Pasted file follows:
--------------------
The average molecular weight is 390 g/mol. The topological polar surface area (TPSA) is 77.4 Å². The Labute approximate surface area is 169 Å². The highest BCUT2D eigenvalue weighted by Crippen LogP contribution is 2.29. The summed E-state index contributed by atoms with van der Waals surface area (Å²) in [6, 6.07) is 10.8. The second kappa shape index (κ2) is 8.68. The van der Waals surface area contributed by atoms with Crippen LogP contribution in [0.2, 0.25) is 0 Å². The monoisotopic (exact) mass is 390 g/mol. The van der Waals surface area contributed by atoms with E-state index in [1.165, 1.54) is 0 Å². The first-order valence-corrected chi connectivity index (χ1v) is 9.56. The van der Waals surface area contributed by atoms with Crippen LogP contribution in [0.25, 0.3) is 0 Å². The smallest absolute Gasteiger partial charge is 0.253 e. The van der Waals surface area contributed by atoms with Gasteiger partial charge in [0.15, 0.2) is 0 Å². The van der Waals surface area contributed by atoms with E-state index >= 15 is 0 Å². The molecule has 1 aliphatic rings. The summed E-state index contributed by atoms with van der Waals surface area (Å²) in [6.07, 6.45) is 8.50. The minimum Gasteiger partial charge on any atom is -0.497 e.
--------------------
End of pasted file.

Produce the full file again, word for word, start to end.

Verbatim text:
The average molecular weight is 390 g/mol. The topological polar surface area (TPSA) is 77.4 Å². The Labute approximate surface area is 169 Å². The highest BCUT2D eigenvalue weighted by Crippen LogP contribution is 2.29. The summed E-state index contributed by atoms with van der Waals surface area (Å²) in [6, 6.07) is 10.8. The second kappa shape index (κ2) is 8.68. The van der Waals surface area contributed by atoms with Crippen LogP contribution in [0.2, 0.25) is 0 Å². The monoisotopic (exact) mass is 390 g/mol. The van der Waals surface area contributed by atoms with E-state index in [1.165, 1.54) is 0 Å². The first-order valence-corrected chi connectivity index (χ1v) is 9.56. The van der Waals surface area contributed by atoms with Crippen LogP contribution in [0.25, 0.3) is 0 Å². The smallest absolute Gasteiger partial charge is 0.253 e. The van der Waals surface area contributed by atoms with Gasteiger partial charge in [0.15, 0.2) is 0 Å². The van der Waals surface area contributed by atoms with E-state index >= 15 is 0 Å². The molecule has 1 aliphatic rings. The summed E-state index contributed by atoms with van der Waals surface area (Å²) in [6.07, 6.45) is 8.50. The minimum Gasteiger partial charge on any atom is -0.497 e.